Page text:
Among the screenplays I probably won’t get around to writing is this one: A team of thieves – Tom Cruise is certainly one of them – breaks into the wonder-of-technology, state-of-wealth home Bill Gates has built on the banks of Lake Washington near Seattle, his sprawling suburban construction meant to rival the great Newport estates and Hudson River mansions of the robber barons.
It’s unclear, as we watch the gymnastics of these cooler-than-cool thieves, who they are – competitors, terrorists, abused business partners, cast-aside girlfriends? (It is also unclear to me exactly how they manage the breach – but having done my own rubbernecking around the Gates palace, I have a few ideas about how to get them over the walls.) Our thieves – along with Cruise, no doubt there’s a nerd, a woman, an African-American, an Asian – are here to steal from the laser-protected nook off the Gates home library his $30 million acquisition, the symbol of not only his colossal wealth but his intent to control the intellectual wherewithal of our time. Yes, our intrepid and gallant thieves deactivate the laser, fool the digital voice-and-fingerprint-recognition locks, drop from the ceiling, and grab the Codex Leicester, Leonardo’s 500-year-old journal about the properties of water and the nature of celestial light.
The Codex, of course, is being stolen not entirely for its own sake (although one of our thieves is in it for the dough he’ll get when the Codex is ransomed back to Gates) but as a symbolic way to strike at the heart of his invincibility and the primacy of technology in American life (this is why I don’t write these screenplays; they always go foreign on me).
My motive (or the motive of my thieves) for stealing the Codex, it occurs to me, is similar to what the jokester in Brussels had in mind when he pied Gates (an event that, at some point, may be remembered as the beginning of the end of the Gates myth).
Another such effort, of course, is now taking place in Federal Court. You can probably even argue that the real motive of the Microsoft prosecution is to provide a symbolic humbling of Gates; it’s only of secondary interest to the powers that be that this humbling will create a whole new business environment.
It’s difficult to get a real sense of the human drama here from just following the press accounts (strangely, the only feel for the tragicomic proportions of the proceedings is in Michael Lewis’s coverage of the trial for the Microsoft-owned online magazine, Slate). But if you place the famously hairsplitting technicalities of antitrust law to one side and see the Sherman Anti-Trust Act as a bureaucratic process for dealing with hubris, the real meaning of the issue for the court to decide is the difference between the ordinary hubris we tolerate in a democratic capitalist system and hubris of a sui generis and historic order.
The fact that there is a trial at all is at least in part the result of Gates’s excessive pride: Any number of half-measures might have mollified Netscape and the government. His refusal to cut any competitor any slack, together with his increasingly explicit strategy to control not just operating systems and applications but, by extension, information, media, commerce, communications … Well, hell, what did he expect? There is a level of size and power and influence that necessarily invites a countervailing weight.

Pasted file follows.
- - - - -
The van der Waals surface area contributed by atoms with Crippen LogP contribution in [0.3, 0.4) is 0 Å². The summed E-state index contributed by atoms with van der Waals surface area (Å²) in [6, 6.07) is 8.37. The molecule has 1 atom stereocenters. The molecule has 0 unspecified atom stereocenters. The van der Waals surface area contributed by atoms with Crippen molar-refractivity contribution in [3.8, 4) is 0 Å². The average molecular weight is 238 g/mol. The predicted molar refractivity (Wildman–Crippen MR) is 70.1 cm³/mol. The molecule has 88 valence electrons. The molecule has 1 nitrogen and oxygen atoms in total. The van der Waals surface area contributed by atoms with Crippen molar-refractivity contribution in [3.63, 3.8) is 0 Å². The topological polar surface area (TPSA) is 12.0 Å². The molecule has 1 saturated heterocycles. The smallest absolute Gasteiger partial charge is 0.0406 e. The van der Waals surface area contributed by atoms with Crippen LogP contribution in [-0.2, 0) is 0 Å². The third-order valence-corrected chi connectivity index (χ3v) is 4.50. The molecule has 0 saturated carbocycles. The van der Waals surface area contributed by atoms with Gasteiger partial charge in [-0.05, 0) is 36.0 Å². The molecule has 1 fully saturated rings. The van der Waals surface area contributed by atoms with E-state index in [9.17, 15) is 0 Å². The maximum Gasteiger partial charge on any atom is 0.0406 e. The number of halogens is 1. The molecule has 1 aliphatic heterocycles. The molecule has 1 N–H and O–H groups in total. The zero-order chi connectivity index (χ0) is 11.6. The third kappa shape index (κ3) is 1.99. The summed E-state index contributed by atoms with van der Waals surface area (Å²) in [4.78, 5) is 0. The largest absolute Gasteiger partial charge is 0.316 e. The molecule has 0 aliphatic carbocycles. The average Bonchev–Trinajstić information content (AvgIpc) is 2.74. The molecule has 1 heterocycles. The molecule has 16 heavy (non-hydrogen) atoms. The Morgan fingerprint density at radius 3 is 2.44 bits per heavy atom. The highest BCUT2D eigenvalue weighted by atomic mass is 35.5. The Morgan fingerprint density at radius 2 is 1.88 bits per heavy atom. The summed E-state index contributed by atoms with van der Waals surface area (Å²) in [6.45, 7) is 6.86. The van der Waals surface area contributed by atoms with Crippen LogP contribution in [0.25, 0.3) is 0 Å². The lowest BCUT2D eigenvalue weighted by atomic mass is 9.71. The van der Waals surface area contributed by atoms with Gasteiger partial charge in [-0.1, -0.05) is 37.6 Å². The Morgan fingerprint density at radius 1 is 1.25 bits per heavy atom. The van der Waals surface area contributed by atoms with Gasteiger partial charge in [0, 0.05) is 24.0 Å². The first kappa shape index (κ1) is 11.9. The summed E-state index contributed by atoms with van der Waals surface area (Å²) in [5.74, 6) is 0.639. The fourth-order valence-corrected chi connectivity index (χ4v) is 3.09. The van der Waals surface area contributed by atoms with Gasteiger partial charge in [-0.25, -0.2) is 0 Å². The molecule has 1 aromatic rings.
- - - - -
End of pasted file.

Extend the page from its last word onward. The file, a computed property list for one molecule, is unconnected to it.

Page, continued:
This trial is not, as the Microsoft defense would like to describe it, just a matter of weighing the relative benefits to the consumer of a browser as a stand-alone application or a browser that’s part of the operating system. Instead, it’s a grand, epoch-shaping fork in the road. Gates has really finally done it, in other words. He’s claimed too much. Goaded too many. Bullied too often. Allowed arrogance to interfere with cunning. The sovereign state of Redmond has, one too many times, refused the arms inspectors.
It’s a measure of how far out there Gates has gotten, how isolated, how James Bond-villainesque he’s become, that he, along with the rest of the greater Microsoft community, seems to have little inkling that the world, as Microsoft knows it, is about to end. It is easy to be protected from which way the wind is blowing in hermetically sealed Redmond. “This case will be decided in a courtroom, and if we lose there, we’ll win on appeal,” Gates told a recent intimate gathering in Redmond, with Gotti-like certainty.
Doesn’t he realize that he is the one on trial?
His video deposition – part resentful teenager, part defiant, sleep-deprived political prisoner (it’s unfortunate for Gates that he has Clinton’s video deposition to compete with) – clearly aids the government in its effort to charge him not only with monopolistic practices but with frightening weirdness. Obviously it is not just business for him. He isn’t just a chief executive. He’s the mad genius. Remember Howard Hughes?
The nineties have been the digital decade, with Gates as its John Lennon-size icon. The mania and aspirations of the age have had their highest expression in the fortunes of the West Coast technology community. People there, we believe (and have been repeatedly told) are smarter, righter, richer (their relative sexlessness is a strange aspect of their glamour).